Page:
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Regular version of the site

Three Original Educational Projects

Following the results of the ‘Teachers’ Marathon’

© Daniil Prokofyev/ HSE University

On January 18, the winners of the 2021 HSE Fund for Educational Innovation competition presented their projects at the ‘Teachers’ Marathon’. A total of 49 applications were submitted to the competition, 17 of which were named the winners. Below is our overview of three of them.

Plagiarism Detection System

Task: to automate the plagiarism-checking process for assignments

Andrei Ternikov

Senior Lecturer at the St Petersburg School of Economics and Management

My project came about in 2020, when I was teaching a Data Culture course on ‘Information Management’ for students in two years of studies—about 400 students at the same time. It was a hybrid form of study and the number of students was huge, so I needed an effective tool to automatically check the code-writing assignments.

I trialled existing solutions, but they did not suit me well. The classic antiplagiarism system does not have a cross-checking feature within a class or among students in the same year of studies. The Stepik platform detects plagiarism with very low precision (if the student simply changes the name of a variable, the system does not detect that the assignments are similar). I also tried the MOSS system (an open project by Stanford University). It works well with programming languages like C++, but it is not effective with Python or plain Word text.

My development works as follows: students upload their completed assignment to Stepik, the teacher downloads the solutions, and the system compares the submitted assignments in pairs. Importantly, it reflects the time of uploading (if there are any doubts, the teacher can check who uploaded the assignment first). The teacher can also track the problem-solving process, logic and attempts.

After the assignments were completed, I downloaded all the solutions, compared the students’ codes for similarity under different metrics, and used algorithms to group similar solutions by symbols in coalition—kinds of clusters of joint solutions. There was a big group of students who presented unique solutions. In order to detect plagiarism, I gave the students assignments that were slightly different. It is statistically significant that students in the group that was not affected by copying initially continued to work independently in the second assignment. This is how my development gave me an opportunity to track and confirm the scale and coalitions of copying.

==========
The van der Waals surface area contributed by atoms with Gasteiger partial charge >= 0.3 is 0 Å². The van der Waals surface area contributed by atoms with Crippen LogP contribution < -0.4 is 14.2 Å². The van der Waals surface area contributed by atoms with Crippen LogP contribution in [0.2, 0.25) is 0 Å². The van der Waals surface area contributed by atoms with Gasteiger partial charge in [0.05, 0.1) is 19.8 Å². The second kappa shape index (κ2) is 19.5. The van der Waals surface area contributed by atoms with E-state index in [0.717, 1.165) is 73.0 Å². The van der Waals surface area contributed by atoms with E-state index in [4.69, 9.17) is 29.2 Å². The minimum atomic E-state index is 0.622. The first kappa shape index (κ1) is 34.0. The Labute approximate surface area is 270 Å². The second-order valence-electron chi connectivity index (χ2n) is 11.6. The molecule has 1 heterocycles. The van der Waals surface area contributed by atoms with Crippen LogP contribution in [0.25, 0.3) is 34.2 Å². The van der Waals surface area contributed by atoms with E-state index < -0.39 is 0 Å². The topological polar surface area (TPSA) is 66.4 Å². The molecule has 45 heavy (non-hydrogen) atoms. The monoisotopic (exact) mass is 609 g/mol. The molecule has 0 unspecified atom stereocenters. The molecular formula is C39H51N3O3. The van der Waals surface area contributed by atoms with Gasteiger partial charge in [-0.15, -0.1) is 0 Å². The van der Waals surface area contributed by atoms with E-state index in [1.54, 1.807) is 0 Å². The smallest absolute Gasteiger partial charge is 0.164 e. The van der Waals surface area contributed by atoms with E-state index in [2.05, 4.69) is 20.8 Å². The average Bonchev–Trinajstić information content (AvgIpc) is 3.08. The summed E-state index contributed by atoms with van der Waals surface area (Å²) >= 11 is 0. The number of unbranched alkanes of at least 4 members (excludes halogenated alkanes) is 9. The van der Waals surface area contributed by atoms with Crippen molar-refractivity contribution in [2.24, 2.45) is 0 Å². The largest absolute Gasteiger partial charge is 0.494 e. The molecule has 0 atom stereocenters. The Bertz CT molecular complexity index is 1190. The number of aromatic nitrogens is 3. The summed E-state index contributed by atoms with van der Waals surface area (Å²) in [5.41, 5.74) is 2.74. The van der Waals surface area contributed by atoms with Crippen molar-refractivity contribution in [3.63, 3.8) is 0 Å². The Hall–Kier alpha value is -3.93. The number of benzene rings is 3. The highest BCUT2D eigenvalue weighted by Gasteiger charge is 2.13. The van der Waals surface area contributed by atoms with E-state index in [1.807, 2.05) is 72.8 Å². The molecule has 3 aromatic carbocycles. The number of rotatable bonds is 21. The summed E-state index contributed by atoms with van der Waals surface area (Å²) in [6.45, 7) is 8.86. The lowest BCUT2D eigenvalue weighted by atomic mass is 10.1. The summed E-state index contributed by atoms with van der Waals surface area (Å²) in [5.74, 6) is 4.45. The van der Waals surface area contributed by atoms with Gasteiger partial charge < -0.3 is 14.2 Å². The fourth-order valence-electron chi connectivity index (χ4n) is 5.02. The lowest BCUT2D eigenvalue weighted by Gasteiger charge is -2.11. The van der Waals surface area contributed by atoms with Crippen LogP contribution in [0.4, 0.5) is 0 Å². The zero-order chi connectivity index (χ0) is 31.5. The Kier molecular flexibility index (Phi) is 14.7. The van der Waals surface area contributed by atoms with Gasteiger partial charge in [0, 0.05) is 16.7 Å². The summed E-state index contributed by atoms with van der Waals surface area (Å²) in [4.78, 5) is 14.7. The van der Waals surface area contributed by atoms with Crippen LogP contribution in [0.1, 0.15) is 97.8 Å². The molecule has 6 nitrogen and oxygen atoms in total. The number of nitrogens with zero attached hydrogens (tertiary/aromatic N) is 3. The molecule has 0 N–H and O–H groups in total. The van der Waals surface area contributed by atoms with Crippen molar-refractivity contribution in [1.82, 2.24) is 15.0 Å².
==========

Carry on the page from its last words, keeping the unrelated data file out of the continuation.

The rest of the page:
So far, my project includes code in Python and R and doesn’t have a user-friendly interface. But my colleagues have already expressed interest in the system, and perhaps in the near future I’ll manage to put it together in an app.

‘Completing an Order’ Business Game

Task: to familiarise students with the operational processes of a company, show their connection to other processes and functions, and demonstrate how they impact the achievement of the company’s key performance indicators.

Nataliya Alyamovskaya

Senior Lecturer at the HSE Graduate School of Business Department of Operations Management and Logistics

Maxim Rozhkov

Lecturer at the HSE Graduate School of Business Department of Operations Management and Logistics

Students of our ‘Logistics and Supply Chain Management’ programme and other School of Business programmes complete a lot of cases and projects aimed at solving various business problems, learn to build financial models, work in teams, etc. But they usually don’t understand how difficult it is to build operational processes in companies that deal with product flows (order picking, packaging, labelling, transportation, various manufacturing processes, etc). They also sometimes fail to understand how these processes impact the achievement of the company’s goals.

When we created our project, we were inspired by practices implemented by big FMCG manufacturers and retailers in which even top executives sometimes participate in operational processes, such as working in a shop, picking orders, etc. One reason for this is the need to stay ‘down to earth’ and identify non-optimal aspects of processes at various levels in a timely fashion.